Festa Major de Gràcia 2023

Festa Major de Gràcia dragon

The Gracia Festival

Throngs of locals and tourists alike flock to the streets of the up-town district of Gràcia in Barcelona every month of August. The week-long festival sees the cozy streets of the barrio spring to life with mesmerizing decorations (engalaments), colorful displays, and a full menu of events, contests, and tournaments.

Learn everything you need to know about Barcelona’s most-awaited street festival, including the dates, brief history, and what to expect.

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History of La Fiesta de Gràcia

The colorful and highly acclaimed history of Festa Major de Gràcia dates as far back as 1817. A case in point is Francesc Curet’s iconic historical book Muralles Enllà, which details the debut festival in the streets of Gràcia on August 15, 1817. It tells of a celebratory procession that was held in honor of bringing back the Virgin Mary’s sacred image to the Masia de Can Trilla. The image had been hidden in the convent of Jesus, safe from potential destruction during the French War.

When that happened, the village residents celebrated with popular snacks, dances, and other forms of fanfare. It was later decided that the day would be honored annually on August 15. It would be noted that the origin of Festa Major is often considered controversial.

street decorated for gracia purple flowers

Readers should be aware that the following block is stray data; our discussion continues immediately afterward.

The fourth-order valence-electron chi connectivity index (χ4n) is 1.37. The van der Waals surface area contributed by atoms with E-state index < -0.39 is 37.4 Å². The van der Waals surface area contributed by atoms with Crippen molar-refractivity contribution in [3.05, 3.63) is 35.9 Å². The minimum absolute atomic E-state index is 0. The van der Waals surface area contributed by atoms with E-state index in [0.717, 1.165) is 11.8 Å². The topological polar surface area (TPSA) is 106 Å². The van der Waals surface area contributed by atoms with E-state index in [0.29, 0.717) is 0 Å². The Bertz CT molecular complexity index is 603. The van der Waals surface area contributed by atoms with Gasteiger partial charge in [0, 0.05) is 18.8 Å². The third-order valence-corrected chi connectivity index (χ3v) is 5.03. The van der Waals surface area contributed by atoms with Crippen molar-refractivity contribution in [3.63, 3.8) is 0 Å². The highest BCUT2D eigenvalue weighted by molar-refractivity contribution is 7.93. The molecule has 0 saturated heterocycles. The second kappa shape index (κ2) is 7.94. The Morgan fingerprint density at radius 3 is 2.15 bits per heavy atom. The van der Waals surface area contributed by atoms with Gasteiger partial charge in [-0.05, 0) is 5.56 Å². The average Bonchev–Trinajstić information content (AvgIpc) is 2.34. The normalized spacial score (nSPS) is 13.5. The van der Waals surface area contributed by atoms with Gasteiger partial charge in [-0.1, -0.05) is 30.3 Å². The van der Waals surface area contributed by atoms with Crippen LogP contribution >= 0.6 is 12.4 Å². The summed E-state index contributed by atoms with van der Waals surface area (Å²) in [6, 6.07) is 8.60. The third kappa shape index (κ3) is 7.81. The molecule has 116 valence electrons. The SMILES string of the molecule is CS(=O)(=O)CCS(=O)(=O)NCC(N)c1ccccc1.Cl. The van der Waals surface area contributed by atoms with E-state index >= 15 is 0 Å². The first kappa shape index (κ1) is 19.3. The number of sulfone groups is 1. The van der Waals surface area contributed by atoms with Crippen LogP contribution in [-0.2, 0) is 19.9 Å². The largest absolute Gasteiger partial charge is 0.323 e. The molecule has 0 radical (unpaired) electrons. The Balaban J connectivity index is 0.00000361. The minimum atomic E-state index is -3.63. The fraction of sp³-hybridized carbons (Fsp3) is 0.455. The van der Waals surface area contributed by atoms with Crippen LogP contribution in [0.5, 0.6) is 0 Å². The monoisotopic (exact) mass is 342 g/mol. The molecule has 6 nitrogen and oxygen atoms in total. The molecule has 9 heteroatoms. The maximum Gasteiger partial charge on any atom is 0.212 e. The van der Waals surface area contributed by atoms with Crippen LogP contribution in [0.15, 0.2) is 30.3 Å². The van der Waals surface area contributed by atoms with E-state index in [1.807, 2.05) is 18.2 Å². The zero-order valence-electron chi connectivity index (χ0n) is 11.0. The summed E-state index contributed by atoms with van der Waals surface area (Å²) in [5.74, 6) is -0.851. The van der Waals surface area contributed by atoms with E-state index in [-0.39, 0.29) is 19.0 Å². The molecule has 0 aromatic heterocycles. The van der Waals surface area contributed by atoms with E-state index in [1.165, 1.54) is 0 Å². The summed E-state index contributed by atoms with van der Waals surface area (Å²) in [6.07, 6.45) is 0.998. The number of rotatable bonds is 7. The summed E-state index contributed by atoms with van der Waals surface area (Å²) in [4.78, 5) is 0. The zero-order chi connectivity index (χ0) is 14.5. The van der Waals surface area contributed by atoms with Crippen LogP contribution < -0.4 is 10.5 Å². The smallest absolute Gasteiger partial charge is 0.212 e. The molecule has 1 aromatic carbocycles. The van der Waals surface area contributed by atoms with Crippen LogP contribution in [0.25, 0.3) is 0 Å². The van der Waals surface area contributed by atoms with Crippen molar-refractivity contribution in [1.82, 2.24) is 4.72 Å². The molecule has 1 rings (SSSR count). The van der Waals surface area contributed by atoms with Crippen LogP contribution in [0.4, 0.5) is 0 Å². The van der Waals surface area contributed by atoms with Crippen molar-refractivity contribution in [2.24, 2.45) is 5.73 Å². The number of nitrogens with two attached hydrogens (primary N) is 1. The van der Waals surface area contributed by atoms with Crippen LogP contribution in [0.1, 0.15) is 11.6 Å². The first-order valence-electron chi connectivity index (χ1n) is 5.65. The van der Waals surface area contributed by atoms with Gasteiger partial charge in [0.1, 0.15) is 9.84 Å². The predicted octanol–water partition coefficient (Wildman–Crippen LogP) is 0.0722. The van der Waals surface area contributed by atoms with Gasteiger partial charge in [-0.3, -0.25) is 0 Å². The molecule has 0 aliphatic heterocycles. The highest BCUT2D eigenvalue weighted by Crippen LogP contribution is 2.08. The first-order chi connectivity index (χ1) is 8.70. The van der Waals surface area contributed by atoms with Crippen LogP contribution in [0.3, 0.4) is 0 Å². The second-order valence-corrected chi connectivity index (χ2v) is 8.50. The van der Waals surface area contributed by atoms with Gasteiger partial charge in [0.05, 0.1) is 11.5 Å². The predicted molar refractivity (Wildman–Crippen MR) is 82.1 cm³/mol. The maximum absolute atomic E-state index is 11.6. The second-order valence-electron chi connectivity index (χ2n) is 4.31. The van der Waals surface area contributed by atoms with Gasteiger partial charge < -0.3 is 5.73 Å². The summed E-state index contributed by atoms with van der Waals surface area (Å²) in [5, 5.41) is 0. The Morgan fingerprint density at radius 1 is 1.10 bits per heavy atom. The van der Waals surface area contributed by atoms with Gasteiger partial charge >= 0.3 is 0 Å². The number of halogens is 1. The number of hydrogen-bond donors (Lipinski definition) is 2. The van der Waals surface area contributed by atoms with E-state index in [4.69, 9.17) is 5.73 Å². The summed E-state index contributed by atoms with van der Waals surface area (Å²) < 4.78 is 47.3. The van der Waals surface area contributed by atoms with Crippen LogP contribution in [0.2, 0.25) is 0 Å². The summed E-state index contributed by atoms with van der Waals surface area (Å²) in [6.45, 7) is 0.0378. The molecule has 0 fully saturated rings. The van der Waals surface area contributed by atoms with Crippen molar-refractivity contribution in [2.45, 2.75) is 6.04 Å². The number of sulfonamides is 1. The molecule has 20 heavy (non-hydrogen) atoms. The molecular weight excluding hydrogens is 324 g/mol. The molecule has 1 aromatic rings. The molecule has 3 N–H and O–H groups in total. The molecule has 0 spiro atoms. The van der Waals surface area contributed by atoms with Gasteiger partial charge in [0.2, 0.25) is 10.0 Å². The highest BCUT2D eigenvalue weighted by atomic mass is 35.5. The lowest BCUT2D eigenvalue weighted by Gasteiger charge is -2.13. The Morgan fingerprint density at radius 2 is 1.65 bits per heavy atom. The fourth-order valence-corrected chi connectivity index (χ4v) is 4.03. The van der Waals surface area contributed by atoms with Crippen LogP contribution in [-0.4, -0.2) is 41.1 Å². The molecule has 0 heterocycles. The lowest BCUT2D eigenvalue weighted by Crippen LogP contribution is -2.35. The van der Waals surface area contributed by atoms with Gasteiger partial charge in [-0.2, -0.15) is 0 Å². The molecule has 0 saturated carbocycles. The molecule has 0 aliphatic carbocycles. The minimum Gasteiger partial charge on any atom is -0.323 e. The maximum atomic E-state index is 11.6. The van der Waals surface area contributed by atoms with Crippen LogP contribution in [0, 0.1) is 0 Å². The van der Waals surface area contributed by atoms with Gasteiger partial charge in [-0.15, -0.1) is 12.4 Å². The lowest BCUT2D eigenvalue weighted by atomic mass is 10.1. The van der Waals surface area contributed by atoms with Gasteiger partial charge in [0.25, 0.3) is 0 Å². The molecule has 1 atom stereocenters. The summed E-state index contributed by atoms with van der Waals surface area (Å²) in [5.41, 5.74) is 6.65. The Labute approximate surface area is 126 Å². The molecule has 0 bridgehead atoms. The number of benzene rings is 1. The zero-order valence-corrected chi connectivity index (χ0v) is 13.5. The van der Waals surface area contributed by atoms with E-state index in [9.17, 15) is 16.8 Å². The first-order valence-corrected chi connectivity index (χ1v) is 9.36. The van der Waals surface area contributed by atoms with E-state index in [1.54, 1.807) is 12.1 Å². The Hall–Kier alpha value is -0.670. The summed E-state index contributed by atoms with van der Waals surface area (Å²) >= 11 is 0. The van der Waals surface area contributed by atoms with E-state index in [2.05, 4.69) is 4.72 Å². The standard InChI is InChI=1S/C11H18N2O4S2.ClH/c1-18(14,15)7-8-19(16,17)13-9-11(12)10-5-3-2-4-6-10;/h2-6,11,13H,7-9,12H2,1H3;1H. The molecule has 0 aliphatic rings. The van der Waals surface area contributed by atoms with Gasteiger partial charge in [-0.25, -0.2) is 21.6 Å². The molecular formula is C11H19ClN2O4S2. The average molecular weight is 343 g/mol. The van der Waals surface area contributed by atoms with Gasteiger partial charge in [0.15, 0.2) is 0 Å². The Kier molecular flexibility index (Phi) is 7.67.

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While some people celebrate the day in honor of Our Lady of August (Virgin Mary), others attribute Festa Major de Gràcia to St. Roch. Saint Roch’s Day is also observed. The neighbors and townspeople pay their respects to the famous Catholic saint. The Castellers of Vila de Gràcia erect a pillar of offering to him, complete with Gracia’s typical celebratory imagery.

La Fiesta de Gràcia is a fairly youthful event, much akin to the town of Gràcia itself, a little hamlet of peasants that underwent an astonishing transformation as a town of artisans, laborers, and small traders in the nineteenth century. It grew from 3,062 people in 1828 to 61,935 in 1875. The festival’s origins are almost synonymous with the town’s urbanization.

The earliest known mention of the festival was in 1817 when a gathering in honor of Our Lady of August was recorded at the Can Trilla farmhouse. During the second decade of the nineteenth century, the celebration became more civic rather than religious, with various institutions and organizations contributing.

However, according to a remark published in the Diari de Barcelona on August 19, 1827, signed by the historian Francesc Curet, the forcible relocation was caused by the demolition of the Franciscan convent of Jesus.

Under the impulse of various labor and entertainment groups, such as athenes or dancing societies, the festivities that were consolidated in the mid and the late 19th century were characterized in a more civic rather than religious sense. In the second part of the 19th century, specific Graciense groups, such as Centro Graciense, La Amistad Graciense, and Bella Hortensia, started decorating their gardens for the Festa Major. Later, they’d place branching arches in the core main streets, and these embellishments gradually became increasingly elaborate.